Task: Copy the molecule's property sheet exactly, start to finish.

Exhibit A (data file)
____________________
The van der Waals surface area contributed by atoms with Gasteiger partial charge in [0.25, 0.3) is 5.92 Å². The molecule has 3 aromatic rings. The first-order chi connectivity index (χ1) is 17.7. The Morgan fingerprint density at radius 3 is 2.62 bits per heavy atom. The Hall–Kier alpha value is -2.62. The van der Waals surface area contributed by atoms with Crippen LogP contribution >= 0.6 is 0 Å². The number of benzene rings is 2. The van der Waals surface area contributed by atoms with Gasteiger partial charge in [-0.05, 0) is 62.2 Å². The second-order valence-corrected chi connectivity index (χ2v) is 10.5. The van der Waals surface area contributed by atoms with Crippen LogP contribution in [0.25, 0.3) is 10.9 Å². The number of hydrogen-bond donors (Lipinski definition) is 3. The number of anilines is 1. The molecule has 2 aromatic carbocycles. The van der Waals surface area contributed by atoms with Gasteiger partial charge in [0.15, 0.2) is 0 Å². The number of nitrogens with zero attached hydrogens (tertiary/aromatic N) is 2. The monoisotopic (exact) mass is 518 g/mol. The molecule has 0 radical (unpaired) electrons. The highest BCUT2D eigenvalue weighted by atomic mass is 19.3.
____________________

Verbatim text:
The van der Waals surface area contributed by atoms with Gasteiger partial charge in [0.25, 0.3) is 5.92 Å². The molecule has 3 aromatic rings. The first-order chi connectivity index (χ1) is 17.7. The Morgan fingerprint density at radius 3 is 2.62 bits per heavy atom. The Hall–Kier alpha value is -2.62. The van der Waals surface area contributed by atoms with Crippen LogP contribution >= 0.6 is 0 Å². The number of benzene rings is 2. The van der Waals surface area contributed by atoms with Gasteiger partial charge in [-0.05, 0) is 62.2 Å². The second-order valence-corrected chi connectivity index (χ2v) is 10.5. The van der Waals surface area contributed by atoms with Crippen LogP contribution in [0.25, 0.3) is 10.9 Å². The number of hydrogen-bond donors (Lipinski definition) is 3. The number of anilines is 1. The molecule has 2 aromatic carbocycles. The van der Waals surface area contributed by atoms with Gasteiger partial charge in [0.15, 0.2) is 0 Å². The number of nitrogens with zero attached hydrogens (tertiary/aromatic N) is 2. The monoisotopic (exact) mass is 518 g/mol. The molecule has 0 radical (unpaired) electrons. The highest BCUT2D eigenvalue weighted by atomic mass is 19.3.